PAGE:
UPDATED on Friday Los Angeles Mayor Eric Garcetti said that, for the second day in a row, delays in the delivery of Covid-19 vaccines will force the city to keep its vaccination sites closed. People who had Saturday appointments will be automatically rescheduled and they’ll be notified by text, email or phone. The city’s mobile vaccination clinics are not being impacted.
VACCINE UPDATE: Severe weather continues to delay vaccine delivery to L.A., forcing us to also postpone Saturday appointments at City-run sites.
Mobile vaccination clinics are not impacted.
Appointments that were scheduled will automatically be rescheduled with a new date/time.
— MayorOfLA (@MayorOfLA) February 19, 2021
Meanwhile, neighboring Orange County announced on Thursday that its mass vaccination site at Disneyland would be closed temporarily due to the same delivery delays. Those issues will also cause the opening of a new vaccination site at the Anaheim Convention Center next week to be pushed back.
Similar stories were reported across the state.
San Diego’s vaccination superstation near Petco Park will close Friday and Saturday, according to the San Diego Union-Tribune. The Fresno Bee reported that at least 40% of the Covid vaccine doses that the county expected to receive this week have been delayed. In Sacramento, health officials were considering canceling appointments as well due to the delayed deliveries. That, according to the Sacramento Bee.
Those closures may impact at least two of the vaccine super sites inaugurated by Governor Gavin Newsom in the past week. But at a Friday news conference, Newsom did not seem concerned. He trumpeted the fact that the state had delivered a record number of 264,000 doses on Thursday. He announced that 75,000 doses of the state’s weekly allotment would be set aside for teachers. He said all of that was made possible by the Biden Administration, which promised to give states a three-week window into their coming allotments for planning purposes. “We Can do more because now we have more visibility,” the governor asserted.” He did not seem concerned by the current delivery delays.
Newsom revealed that the snow back east had impacted 702,000 doses and saying it was, “primarily an issue with Moderna vaccines due to weather.”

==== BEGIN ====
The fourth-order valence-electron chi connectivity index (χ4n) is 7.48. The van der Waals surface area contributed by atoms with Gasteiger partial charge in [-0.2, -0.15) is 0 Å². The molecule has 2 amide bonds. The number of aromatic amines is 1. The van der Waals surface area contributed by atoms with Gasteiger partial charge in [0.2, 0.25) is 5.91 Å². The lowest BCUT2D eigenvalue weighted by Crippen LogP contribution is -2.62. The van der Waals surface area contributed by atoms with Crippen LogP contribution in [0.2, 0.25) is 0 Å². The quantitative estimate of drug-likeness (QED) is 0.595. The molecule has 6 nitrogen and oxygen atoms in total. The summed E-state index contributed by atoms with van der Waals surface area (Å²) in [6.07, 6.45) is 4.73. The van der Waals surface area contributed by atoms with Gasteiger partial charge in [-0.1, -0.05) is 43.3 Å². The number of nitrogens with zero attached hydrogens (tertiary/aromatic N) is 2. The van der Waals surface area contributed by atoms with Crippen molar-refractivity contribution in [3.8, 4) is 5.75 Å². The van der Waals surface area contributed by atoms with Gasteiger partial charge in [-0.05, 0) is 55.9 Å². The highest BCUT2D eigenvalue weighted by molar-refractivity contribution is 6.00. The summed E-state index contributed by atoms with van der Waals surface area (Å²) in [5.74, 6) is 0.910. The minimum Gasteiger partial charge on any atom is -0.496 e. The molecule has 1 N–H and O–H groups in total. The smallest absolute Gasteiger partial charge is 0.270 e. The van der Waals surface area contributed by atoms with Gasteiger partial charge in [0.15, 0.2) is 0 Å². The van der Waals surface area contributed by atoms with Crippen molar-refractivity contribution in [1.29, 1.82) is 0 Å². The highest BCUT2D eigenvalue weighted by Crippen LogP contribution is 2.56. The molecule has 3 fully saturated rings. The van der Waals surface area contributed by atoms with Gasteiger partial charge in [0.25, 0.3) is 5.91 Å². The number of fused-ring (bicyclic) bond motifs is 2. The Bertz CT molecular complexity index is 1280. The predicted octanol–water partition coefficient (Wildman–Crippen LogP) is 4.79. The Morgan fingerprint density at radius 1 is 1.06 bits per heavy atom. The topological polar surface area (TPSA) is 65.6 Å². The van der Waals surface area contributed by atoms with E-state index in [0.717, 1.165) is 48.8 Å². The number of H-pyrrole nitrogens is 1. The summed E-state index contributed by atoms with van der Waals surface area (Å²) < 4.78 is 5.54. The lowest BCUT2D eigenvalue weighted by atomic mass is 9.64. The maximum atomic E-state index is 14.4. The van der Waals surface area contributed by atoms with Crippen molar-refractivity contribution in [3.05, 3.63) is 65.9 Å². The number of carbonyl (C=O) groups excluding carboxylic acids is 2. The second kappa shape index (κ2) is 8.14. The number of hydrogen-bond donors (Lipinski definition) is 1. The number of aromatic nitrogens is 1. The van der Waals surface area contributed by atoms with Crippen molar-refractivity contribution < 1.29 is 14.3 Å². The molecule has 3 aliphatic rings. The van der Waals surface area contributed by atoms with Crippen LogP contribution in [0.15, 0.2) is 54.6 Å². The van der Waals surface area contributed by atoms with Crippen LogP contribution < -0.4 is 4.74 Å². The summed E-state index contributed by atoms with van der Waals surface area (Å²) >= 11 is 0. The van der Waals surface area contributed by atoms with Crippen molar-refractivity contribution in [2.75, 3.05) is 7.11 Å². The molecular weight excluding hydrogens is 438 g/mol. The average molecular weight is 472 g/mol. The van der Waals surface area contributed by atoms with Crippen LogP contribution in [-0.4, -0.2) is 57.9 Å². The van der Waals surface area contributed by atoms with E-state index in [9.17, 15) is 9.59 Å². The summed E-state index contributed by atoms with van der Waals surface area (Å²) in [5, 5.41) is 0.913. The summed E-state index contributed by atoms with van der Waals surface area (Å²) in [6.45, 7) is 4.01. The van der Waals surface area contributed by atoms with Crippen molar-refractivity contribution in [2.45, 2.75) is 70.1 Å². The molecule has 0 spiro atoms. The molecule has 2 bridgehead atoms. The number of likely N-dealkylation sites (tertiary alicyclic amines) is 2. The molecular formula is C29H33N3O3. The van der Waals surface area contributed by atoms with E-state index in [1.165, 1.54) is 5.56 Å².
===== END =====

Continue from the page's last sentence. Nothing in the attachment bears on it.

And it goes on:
He continued, “There is going to be some adjustment. There is going to be some impact.”
He then announced that he anticipated 1.4 million doses next week and 1.5 million the week thereafter. President Biden has promised that local officials will have a clear idea of doses coming three weeks out. But LA County health officials were much less clear about what the coming weeks held.
Asked about local visibility on coming shipments, LA County’s Chief Science Officer Dr. Paul Simon told Deadline on Friday, “That’s really been a challenge for us. We really have only a one-week horizon.”
So while the state seems to know the numbers it should expect, counties and cities do not — it’s the state that divides up the federal allotments it gets.
“They [the state] may not know where the doses are going to go yet,” said Simon. If that is the case, then what’s the point of Biden’s promise? Most vaccine doses in California are administered under the direction of city and county officials. If they don’t have the promised three-week window on vaccine supplies, Biden’s promise doesn’t make much difference on the ground.
PREVIOUSLY on Thursday Mayor Eric Garcetti has announced that the majority of the Friday Covid-19 vaccination appointments at city sites will be postponed due to vaccine delivery delays caused by severe winter storms across the country. It’s the second Friday in a row that the city’s sites have been hampered by lack of supply.